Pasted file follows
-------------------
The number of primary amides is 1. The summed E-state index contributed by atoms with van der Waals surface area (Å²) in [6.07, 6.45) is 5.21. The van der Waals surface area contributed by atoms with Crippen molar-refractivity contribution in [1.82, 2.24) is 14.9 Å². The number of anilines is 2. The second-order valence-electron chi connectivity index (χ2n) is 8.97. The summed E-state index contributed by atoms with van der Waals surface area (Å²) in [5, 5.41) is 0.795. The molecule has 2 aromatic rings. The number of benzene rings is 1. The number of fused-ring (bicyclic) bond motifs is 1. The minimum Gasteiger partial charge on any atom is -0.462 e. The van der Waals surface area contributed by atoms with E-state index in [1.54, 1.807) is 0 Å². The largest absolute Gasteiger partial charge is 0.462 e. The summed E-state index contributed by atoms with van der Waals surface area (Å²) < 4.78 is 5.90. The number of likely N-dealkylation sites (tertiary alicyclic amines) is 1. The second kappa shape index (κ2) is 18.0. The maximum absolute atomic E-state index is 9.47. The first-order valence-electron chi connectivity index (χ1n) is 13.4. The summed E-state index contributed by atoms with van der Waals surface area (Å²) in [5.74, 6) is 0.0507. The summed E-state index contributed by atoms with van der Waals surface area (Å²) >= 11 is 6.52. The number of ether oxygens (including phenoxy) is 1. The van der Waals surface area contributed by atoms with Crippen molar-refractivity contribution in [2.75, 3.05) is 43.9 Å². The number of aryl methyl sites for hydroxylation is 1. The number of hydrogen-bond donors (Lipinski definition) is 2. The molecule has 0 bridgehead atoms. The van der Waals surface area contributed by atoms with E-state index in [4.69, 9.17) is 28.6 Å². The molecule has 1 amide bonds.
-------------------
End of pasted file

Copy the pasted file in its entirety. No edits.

The number of primary amides is 1. The summed E-state index contributed by atoms with van der Waals surface area (Å²) in [6.07, 6.45) is 5.21. The van der Waals surface area contributed by atoms with Crippen molar-refractivity contribution in [1.82, 2.24) is 14.9 Å². The number of anilines is 2. The second-order valence-electron chi connectivity index (χ2n) is 8.97. The summed E-state index contributed by atoms with van der Waals surface area (Å²) in [5, 5.41) is 0.795. The molecule has 2 aromatic rings. The number of benzene rings is 1. The number of fused-ring (bicyclic) bond motifs is 1. The minimum Gasteiger partial charge on any atom is -0.462 e. The van der Waals surface area contributed by atoms with E-state index in [1.54, 1.807) is 0 Å². The largest absolute Gasteiger partial charge is 0.462 e. The summed E-state index contributed by atoms with van der Waals surface area (Å²) < 4.78 is 5.90. The number of likely N-dealkylation sites (tertiary alicyclic amines) is 1. The second kappa shape index (κ2) is 18.0. The maximum absolute atomic E-state index is 9.47. The first-order valence-electron chi connectivity index (χ1n) is 13.4. The summed E-state index contributed by atoms with van der Waals surface area (Å²) in [5.74, 6) is 0.0507. The summed E-state index contributed by atoms with van der Waals surface area (Å²) >= 11 is 6.52. The number of ether oxygens (including phenoxy) is 1. The van der Waals surface area contributed by atoms with Crippen molar-refractivity contribution in [2.75, 3.05) is 43.9 Å². The number of aryl methyl sites for hydroxylation is 1. The number of hydrogen-bond donors (Lipinski definition) is 2. The molecule has 0 bridgehead atoms. The van der Waals surface area contributed by atoms with E-state index in [4.69, 9.17) is 28.6 Å². The molecule has 1 amide bonds.